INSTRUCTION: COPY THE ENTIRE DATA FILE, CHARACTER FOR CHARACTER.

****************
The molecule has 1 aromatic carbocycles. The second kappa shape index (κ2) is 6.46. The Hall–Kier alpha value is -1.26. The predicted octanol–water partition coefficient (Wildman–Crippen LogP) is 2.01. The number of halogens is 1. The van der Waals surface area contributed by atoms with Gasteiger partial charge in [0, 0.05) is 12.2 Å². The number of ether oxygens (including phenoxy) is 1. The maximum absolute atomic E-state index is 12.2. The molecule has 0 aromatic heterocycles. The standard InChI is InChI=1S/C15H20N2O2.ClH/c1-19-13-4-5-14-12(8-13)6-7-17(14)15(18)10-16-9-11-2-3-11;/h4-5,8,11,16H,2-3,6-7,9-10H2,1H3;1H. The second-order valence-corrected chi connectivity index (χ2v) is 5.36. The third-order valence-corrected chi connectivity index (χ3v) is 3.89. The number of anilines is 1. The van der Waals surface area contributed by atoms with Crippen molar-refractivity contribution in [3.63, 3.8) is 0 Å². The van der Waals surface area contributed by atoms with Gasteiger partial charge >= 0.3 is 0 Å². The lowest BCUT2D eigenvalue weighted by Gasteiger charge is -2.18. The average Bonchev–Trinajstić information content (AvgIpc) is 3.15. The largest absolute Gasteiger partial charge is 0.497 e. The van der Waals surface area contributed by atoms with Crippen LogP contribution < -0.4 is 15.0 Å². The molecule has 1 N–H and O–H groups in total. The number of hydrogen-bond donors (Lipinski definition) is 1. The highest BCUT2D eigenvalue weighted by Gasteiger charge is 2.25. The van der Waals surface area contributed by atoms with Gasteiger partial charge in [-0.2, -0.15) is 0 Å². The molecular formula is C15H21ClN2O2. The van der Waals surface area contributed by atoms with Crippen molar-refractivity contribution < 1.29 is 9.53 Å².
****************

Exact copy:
The molecule has 1 aromatic carbocycles. The second kappa shape index (κ2) is 6.46. The Hall–Kier alpha value is -1.26. The predicted octanol–water partition coefficient (Wildman–Crippen LogP) is 2.01. The number of halogens is 1. The van der Waals surface area contributed by atoms with Gasteiger partial charge in [0, 0.05) is 12.2 Å². The number of ether oxygens (including phenoxy) is 1. The maximum absolute atomic E-state index is 12.2. The molecule has 0 aromatic heterocycles. The standard InChI is InChI=1S/C15H20N2O2.ClH/c1-19-13-4-5-14-12(8-13)6-7-17(14)15(18)10-16-9-11-2-3-11;/h4-5,8,11,16H,2-3,6-7,9-10H2,1H3;1H. The second-order valence-corrected chi connectivity index (χ2v) is 5.36. The third-order valence-corrected chi connectivity index (χ3v) is 3.89. The number of anilines is 1. The van der Waals surface area contributed by atoms with Crippen molar-refractivity contribution in [3.63, 3.8) is 0 Å². The van der Waals surface area contributed by atoms with Gasteiger partial charge >= 0.3 is 0 Å². The lowest BCUT2D eigenvalue weighted by Gasteiger charge is -2.18. The average Bonchev–Trinajstić information content (AvgIpc) is 3.15. The largest absolute Gasteiger partial charge is 0.497 e. The van der Waals surface area contributed by atoms with Crippen LogP contribution < -0.4 is 15.0 Å². The molecule has 1 N–H and O–H groups in total. The number of hydrogen-bond donors (Lipinski definition) is 1. The highest BCUT2D eigenvalue weighted by Gasteiger charge is 2.25. The van der Waals surface area contributed by atoms with Gasteiger partial charge in [-0.2, -0.15) is 0 Å². The molecular formula is C15H21ClN2O2. The van der Waals surface area contributed by atoms with Crippen molar-refractivity contribution < 1.29 is 9.53 Å².